Since becoming a professional writer in 2007 with The Word Guild, it has been fascinating to learn more about how the world of publishing actually works. Alan Brinkley produced an intriguing book The Publisher which explores the life of Henry Luce. As the founder of TIME, Life, Fortune, and Sports Illustrated magazines, Luce, says Brinkley, is ‘arguably the most important publisher’ of the last hundred years. I remember ‘cutting my teeth’ as a child on TIME and Life magazines to which my parents subscribed.
Luce’s parents sacrificially devoted their lives as missionaries in China. Being sent to boarding school robbed Luce of a healthy family upbringing, leaving him feeling alone and driven to impress others. Luce described his boarding school experience as a ‘hanging torture’, commenting: “I well sympathize with prisoners wishing to commit suicide.” Many missionaries, in hindsight, have regretted sending their children to boarding schools. The high valuing of academic education has sometimes caused well-meaning parents and their children to lose those vital family connections.
Born in Penglai City in China, Luce first came to North America at age 15. Everything was strange and different to him. Luce had an insatiable curiosity to understand unfamiliar settings. The novelist John Hersey who worked for Luce said that “the most attractive thing about Luce was that he was relentlessly curious about absolutely everything; he was delighted to learn any fact that he had not known before.” This curiosity was at the heart of the inventiveness of the four magazines that he birthed.
Luce inherited his parent’s missionary zeal to connect with a foreign culture and make a helpful difference. North America for Luce was always a foreign culture that he strove to understand. He always felt like an outsider. No matter how hard he strived, he never really felt like he fit in. Brinkley describes Luce as a “fundamentally shy, lonely and somewhat awkward man with few true friends… (yet he) had the ability to connect publicly with millions of strangers”. In many ways, Luce was an emotional orphan. He once said that he did not have a high regard for ‘feelings’, that they were ‘secondary’ to thought. One colleague described Luce as ‘the loneliest man I’ve ever known.’
While at Yale, Luce worked endlessly seeking to be accepted by the other students. As a missionary’s child, he lacked the money and position of other Yale students. Instead he gained acceptance through his keen inquisitive mind, and his involvement in helping produce the Yale Daily News. In partnership with fellow Yale Editor Britton Hadden, Luce birthed an unlikely newsmagazine in 1923 called TIME. Seventy percent of TIME subscribers were younger business executives under age 46. Brinkley says that Luce’s magazines contributed to ‘the birth of a national mass culture to serve a new and rapidly expanding middle class.’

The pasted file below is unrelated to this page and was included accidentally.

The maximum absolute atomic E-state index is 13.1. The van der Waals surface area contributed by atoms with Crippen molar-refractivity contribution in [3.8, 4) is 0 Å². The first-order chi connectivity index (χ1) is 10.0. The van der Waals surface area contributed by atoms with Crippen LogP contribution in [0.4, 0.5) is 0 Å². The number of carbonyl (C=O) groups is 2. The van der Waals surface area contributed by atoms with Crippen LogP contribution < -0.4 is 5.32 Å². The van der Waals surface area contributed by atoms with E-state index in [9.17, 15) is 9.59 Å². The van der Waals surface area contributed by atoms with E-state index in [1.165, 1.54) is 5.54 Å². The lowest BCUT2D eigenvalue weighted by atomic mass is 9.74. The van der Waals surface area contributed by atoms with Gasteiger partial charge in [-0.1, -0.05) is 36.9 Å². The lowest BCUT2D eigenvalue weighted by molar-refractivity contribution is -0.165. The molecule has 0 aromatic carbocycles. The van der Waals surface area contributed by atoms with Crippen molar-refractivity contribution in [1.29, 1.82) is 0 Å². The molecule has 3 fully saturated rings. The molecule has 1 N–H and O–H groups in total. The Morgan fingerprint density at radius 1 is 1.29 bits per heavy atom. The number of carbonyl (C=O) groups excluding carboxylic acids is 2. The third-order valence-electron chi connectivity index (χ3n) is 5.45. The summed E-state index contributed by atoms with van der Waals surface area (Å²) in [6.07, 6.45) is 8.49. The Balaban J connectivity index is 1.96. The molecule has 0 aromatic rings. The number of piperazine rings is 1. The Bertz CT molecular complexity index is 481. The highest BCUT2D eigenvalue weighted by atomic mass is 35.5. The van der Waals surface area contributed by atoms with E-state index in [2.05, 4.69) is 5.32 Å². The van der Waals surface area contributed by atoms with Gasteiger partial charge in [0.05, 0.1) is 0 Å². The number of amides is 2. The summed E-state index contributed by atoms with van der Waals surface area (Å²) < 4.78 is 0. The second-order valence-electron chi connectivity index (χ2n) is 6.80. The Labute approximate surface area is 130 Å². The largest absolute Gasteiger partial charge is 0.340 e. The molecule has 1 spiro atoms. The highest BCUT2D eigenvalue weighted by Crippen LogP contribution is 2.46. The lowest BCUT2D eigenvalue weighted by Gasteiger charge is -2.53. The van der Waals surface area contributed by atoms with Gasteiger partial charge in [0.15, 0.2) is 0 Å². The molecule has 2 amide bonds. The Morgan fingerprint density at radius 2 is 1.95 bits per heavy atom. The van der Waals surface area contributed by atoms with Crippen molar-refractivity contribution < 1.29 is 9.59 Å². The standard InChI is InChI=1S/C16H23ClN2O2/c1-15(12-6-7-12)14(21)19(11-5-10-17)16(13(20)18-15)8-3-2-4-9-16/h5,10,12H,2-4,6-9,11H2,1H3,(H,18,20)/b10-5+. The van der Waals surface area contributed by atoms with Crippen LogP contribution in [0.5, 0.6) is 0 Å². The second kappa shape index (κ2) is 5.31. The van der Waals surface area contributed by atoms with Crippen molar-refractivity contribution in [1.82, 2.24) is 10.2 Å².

Sadly Luce’s career success was often at the cost of his family life. Divorcing his first wife, he turned to the glamorous Clare Boothe, having what Brinkley described as a marriage made in hell. Philip Seib said that they were ‘both intensely self-centered and exceptionally ambitious…a perfect formula for making each other miserable.”
Luce always believed that his magazines could make a positive difference and shape a better world. The image of the Good Samaritan was a strong motivator in Luce’s thinking. In 1954, Luce put Billy Graham on the front cover of TIME magazine, and invited Billy Graham and six other leaders to write essays in Life magazine on the theme of National Purpose. The late Billy Graham said in Life: “We must recapture our moral strength and our faith in God.” Luce re-explored his faith and became a regular attender at Madison Presbyterian Church. TIME became an active supporter of civil rights and desegregation, with TIME reporters occasionally being beaten and injured.
As Alan Brinkley put it, “Henry Luce –for all his many flaws and sometimes noxious biases – was an innovator, a visionary and a man of vast and daunting self-confidence.” In this time of great technological and cultural change, we can all learn from the relentless curiosity, inventiveness and missionary zeal of Publisher Henry Luce.
The Rev. Dr. Ed Hird, BSW, MDiv, DMin
– previously published in the Deep Cove Crier
-award-winning author of the book Battle for the Soul of Canada
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